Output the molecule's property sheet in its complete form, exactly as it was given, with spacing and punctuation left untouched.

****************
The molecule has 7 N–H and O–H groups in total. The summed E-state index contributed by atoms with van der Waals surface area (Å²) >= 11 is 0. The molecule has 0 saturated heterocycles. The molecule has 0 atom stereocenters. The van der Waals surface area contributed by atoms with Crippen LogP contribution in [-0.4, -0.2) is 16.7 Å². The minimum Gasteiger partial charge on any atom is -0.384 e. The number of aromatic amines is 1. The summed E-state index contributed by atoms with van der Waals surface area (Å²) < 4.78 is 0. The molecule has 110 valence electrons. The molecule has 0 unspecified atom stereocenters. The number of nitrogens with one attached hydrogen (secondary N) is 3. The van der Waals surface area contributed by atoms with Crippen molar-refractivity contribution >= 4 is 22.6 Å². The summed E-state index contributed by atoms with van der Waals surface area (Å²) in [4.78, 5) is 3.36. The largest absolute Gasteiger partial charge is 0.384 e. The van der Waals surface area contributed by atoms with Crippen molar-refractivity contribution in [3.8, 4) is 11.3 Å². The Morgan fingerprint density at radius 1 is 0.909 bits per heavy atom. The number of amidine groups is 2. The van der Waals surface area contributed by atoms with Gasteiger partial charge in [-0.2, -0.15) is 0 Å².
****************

The molecule has 7 N–H and O–H groups in total. The summed E-state index contributed by atoms with van der Waals surface area (Å²) >= 11 is 0. The molecule has 0 saturated heterocycles. The molecule has 0 atom stereocenters. The van der Waals surface area contributed by atoms with Crippen LogP contribution in [-0.4, -0.2) is 16.7 Å². The minimum Gasteiger partial charge on any atom is -0.384 e. The number of aromatic amines is 1. The summed E-state index contributed by atoms with van der Waals surface area (Å²) < 4.78 is 0. The molecule has 110 valence electrons. The molecule has 0 unspecified atom stereocenters. The number of nitrogens with one attached hydrogen (secondary N) is 3. The van der Waals surface area contributed by atoms with Crippen molar-refractivity contribution >= 4 is 22.6 Å². The summed E-state index contributed by atoms with van der Waals surface area (Å²) in [4.78, 5) is 3.36. The largest absolute Gasteiger partial charge is 0.384 e. The van der Waals surface area contributed by atoms with Crippen molar-refractivity contribution in [3.8, 4) is 11.3 Å². The Morgan fingerprint density at radius 1 is 0.909 bits per heavy atom. The number of amidine groups is 2. The van der Waals surface area contributed by atoms with Gasteiger partial charge in [-0.2, -0.15) is 0 Å².